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In search of legal socio-pragmatics: three disciplines in one?

Barbara Kryk-Kastovsky (Adam Mickiewicz University, PoznaƄ)

The idea of interdisciplinarity has been permeating linguistics for some time now. It has been especially prominent in the disciplines representing the functional paradigm, like pragmatics, sociolinguistics, or discourse analysis, cf. Verschueren (1999: 6ff). The present paper is a contribution to a search of an interface between these areas of linguistics and an area outside linguistics, i.e. the law. The question to be addressed here concerns the possibility of establishing a common platform between sociolinguistics, pragmatics, and the law.
The underlying assumption of the present analysis is that the verbal interaction going on in court, i.e. court trial discourse, shares many characteristics with colloquial language. In other words, even though court trial records are written accounts of a spoken performance, they preserve certain traces of orality, like the use of performatives, forms of address, or discourse markers. All these characteristics make court trial records worth exploring for a pragmaticist. Moreover, in an analysis of court trial records taken in a particular socio-cultural context, certain sociolinguistic phenomena have to be taken into account, like the social roles of the participants of a court trial, the power relations between them, or the socio-historical setting of the trial. Finally, the discourse going on in court would certainly be of interest to a discourse analyst, and this is where the three areas of linguistics (pragmatics, sociolinguistics and discourse analysis) meet the law and a search for an interface is called for.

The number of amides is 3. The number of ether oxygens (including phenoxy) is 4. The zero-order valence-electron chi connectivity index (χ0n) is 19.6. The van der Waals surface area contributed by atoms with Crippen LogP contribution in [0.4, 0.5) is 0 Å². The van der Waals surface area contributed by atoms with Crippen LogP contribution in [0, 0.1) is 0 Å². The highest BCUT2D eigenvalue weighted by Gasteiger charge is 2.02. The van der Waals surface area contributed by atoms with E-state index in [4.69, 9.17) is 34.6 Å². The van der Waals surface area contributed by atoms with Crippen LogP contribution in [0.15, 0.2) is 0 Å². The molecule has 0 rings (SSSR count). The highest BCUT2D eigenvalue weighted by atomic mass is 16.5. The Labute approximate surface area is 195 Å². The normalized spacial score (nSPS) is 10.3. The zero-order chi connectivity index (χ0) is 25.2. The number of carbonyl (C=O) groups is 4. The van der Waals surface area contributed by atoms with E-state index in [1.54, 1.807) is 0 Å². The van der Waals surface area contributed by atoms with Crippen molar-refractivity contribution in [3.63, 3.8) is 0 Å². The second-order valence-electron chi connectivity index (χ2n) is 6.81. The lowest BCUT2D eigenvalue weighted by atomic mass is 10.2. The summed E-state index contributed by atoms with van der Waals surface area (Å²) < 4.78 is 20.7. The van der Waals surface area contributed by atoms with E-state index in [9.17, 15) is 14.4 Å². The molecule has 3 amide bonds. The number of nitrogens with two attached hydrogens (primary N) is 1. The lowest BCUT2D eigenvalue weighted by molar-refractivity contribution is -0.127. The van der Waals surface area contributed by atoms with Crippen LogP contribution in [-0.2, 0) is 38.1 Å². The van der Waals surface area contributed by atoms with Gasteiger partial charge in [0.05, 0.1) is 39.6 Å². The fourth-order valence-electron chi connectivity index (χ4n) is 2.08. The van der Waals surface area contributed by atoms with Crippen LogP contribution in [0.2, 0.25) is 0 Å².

If one considers the above factors on a synchronic level of analysis and focuses on contemporary court trial records, the task is much easier than performing it diachronically, i.e. analysing the socio-pragmatic characteristics of old court trial records coming from earlier historical periods. The present paper shows that despite the problems with what Labov (1994: 10ff) calls "bad data" (i.e. historical materials as potential sources of information about how language was used in the past), the traces of orality in old court trial records can be retrieved. It has been confirmed in numerous studies conducted within the new discipline of diachronic pragmatics (cf. the references in Kryk-Kastovsky 2002: 205f) that old language materials are rich sources of data on language spoken in the past and it is old court trial records which are particularly resourceful in this respect. On the basis of the data from selected Early Modern English court trial records it will be shown in this paper how pragmatics, sociolinguistics and discourse analysis meet the law in a new interface amalgam called court trial discourse.

Labov, W. 1994. Principles of linguistic change. Oxford: Blackwell.
Verschueren, J. 1999. Understanding pragmatics. London: Arnold.